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Type: Posts; User: laserlight

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  1. I would advise you to install it on the mobile...

    I would advise you to install it on the mobile device that you normally carry so that you can refer to it when you want to use computing resources that you do not trust or trust but have no...
  2. Use a password manager. Typically, you can tweak...

    Use a password manager. Typically, you can tweak your password manager's random password generation rules to suit whatever reasonable password strength rules might be imposed.

    If you are the one...
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    312

    Generally, the solution is to avoid writing such...

    Generally, the solution is to avoid writing such code in the first place. The reason is that this:

    int a = 1;2;3;
    is the same as this except for formatting:

    int a = 1;
    2;
    3;
    That is, you...
  4. Generally, when you start numbering variables...

    Generally, when you start numbering variables like that, it becomes worthwhile to ask if arrays should be used instead. If arrays are used, then a loop becomes a natural option.
  5. I'm a bit amused because one of the rhetorical...

    I'm a bit amused because one of the rhetorical questions Stroustrup asks in his answer to the FAQ Why use exceptions? is "Imagine that we did not have exceptions, how would you deal with an error...
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    You're looking at the terminal tab, so it has...

    You're looking at the terminal tab, so it has more than just your output. You could try switching to the output tab instead, or add a \n to the end of your hello world output to make it clearer.
  7. Thread: Hello!

    by laserlight
    Replies
    1
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    21,780

    Hello!

    Hello!
  8. The idea is to invoke the base class constructor...

    The idea is to invoke the base class constructor that takes a HINSTANCE, passing hInstance as the argument. If you didn't do that, then the default constructor for the base class would be invoked...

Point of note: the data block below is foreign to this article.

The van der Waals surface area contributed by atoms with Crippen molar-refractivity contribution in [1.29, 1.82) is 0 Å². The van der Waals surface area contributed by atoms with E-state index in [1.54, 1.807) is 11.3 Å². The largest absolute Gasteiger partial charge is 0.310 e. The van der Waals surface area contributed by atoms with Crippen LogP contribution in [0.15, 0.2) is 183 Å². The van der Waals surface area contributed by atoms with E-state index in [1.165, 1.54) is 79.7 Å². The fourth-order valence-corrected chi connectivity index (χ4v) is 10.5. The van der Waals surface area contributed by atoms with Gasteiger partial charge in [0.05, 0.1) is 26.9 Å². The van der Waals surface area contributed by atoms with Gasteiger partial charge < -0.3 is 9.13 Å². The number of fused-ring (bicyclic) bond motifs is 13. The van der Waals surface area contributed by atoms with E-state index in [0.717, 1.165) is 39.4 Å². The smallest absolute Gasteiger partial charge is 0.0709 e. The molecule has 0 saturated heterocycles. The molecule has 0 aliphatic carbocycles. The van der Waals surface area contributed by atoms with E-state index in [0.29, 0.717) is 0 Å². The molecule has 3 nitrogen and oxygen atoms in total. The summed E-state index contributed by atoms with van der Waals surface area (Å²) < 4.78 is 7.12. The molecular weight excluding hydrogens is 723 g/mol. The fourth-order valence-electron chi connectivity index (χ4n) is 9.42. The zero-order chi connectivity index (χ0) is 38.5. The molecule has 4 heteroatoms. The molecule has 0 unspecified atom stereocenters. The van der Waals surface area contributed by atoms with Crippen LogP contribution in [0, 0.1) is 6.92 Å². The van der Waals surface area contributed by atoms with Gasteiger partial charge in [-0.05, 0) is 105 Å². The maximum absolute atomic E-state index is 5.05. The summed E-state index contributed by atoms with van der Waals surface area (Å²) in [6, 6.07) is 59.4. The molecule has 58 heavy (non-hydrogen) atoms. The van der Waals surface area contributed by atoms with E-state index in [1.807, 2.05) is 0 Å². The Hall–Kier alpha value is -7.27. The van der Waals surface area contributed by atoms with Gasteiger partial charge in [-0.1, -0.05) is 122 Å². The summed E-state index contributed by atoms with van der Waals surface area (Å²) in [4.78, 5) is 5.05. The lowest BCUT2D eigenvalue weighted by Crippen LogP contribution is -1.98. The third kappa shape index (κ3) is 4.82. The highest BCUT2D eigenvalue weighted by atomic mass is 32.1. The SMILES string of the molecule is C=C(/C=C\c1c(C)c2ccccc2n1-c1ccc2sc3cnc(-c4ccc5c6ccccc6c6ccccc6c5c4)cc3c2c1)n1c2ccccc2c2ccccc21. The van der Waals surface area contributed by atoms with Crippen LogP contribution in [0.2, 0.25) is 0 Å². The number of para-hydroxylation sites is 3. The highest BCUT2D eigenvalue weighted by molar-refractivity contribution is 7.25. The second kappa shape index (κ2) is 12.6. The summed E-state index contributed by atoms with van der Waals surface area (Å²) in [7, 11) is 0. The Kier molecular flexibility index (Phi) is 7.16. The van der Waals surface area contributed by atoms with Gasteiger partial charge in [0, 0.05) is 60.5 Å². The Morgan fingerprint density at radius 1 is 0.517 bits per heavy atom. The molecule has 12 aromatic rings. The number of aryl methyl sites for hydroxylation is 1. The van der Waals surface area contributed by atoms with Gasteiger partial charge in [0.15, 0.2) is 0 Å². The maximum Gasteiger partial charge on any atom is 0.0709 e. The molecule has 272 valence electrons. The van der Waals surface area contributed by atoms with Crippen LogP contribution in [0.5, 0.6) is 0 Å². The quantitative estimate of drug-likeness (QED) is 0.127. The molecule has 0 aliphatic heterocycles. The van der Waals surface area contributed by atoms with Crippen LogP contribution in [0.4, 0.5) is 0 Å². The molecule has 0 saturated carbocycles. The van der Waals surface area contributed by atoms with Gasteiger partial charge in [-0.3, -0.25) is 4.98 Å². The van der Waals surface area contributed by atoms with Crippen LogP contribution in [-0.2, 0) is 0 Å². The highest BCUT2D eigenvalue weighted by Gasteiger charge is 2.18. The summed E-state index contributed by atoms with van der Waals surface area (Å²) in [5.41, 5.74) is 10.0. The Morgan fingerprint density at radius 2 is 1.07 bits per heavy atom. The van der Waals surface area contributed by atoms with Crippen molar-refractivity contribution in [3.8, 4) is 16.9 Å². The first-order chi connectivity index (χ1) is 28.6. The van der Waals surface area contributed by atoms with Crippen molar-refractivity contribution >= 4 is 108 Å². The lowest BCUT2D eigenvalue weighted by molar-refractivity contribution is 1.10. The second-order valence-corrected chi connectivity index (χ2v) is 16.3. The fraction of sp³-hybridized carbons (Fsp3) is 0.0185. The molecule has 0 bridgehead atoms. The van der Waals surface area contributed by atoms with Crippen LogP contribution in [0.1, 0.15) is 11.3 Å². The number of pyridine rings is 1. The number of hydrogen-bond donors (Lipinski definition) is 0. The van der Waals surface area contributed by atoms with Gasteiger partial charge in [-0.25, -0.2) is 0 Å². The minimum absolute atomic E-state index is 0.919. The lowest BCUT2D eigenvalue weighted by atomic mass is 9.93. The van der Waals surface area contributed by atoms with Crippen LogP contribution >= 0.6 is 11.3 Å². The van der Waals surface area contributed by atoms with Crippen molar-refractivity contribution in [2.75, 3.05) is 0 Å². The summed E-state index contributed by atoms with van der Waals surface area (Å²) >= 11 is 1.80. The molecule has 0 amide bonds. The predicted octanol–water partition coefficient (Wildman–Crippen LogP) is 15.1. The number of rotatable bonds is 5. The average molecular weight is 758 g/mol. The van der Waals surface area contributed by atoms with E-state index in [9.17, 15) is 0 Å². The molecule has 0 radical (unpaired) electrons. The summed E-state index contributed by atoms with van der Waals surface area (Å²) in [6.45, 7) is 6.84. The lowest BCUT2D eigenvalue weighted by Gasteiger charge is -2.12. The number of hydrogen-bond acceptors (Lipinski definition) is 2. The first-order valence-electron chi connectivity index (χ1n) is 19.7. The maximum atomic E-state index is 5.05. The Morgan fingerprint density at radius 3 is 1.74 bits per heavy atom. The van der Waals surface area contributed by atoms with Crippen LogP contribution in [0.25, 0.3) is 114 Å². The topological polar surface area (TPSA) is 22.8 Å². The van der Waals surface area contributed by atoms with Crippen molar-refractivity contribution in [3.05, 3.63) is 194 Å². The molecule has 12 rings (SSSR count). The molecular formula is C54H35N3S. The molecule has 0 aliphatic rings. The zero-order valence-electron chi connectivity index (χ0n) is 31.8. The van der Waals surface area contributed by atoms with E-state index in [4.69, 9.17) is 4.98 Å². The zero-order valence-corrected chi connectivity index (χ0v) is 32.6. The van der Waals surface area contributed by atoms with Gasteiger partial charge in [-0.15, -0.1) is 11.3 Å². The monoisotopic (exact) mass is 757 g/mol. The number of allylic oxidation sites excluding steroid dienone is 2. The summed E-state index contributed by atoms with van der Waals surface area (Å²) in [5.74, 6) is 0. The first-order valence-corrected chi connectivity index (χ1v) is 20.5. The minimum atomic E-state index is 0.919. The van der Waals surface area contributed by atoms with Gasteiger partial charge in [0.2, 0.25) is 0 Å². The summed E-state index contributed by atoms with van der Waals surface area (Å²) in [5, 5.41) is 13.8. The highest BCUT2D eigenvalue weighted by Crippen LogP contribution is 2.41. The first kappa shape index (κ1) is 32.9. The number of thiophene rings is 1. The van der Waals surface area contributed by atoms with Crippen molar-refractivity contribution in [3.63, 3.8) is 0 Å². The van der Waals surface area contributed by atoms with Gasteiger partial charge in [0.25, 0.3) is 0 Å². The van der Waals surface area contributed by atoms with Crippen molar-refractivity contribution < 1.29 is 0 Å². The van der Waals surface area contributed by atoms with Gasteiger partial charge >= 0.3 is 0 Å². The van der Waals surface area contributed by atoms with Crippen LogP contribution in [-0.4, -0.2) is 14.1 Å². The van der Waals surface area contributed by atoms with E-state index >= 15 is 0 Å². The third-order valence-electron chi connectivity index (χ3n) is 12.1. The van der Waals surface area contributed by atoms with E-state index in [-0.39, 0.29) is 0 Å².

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    sizeof won't do what you want since commands is a...

    sizeof won't do what you want since commands is a type rather than some kind of aggregate. Since you're explicitly assigning a value in the middle, you cannot use the trick of computing from the...
  10. The easy guess is that you're writing to...

    The easy guess is that you're writing to airfoil_d out of bounds, and airfoil_d happens to be adjacent to blade_d in memory such that this results in overwriting elements of blade_d.

    The general...
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    You need to compile as C++20, or if your compiler...

    You need to compile as C++20, or if your compiler does not support C++20, then you need to upgrade compiler.
  12. Notice that you call gridStr(str) rather than...

    Notice that you call gridStr(str) rather than gridStr(str, key). You should compile at a higher warning level so your compiler will warn you about such mistakes.

    When you compile at a higher...
  13. Suppose that s[i] == '\0'. Then, you want to move...

    Suppose that s[i] == '\0'. Then, you want to move on to the next loop, and start writing at index i as you want to overwrite the null character since you will append a null character at the end of...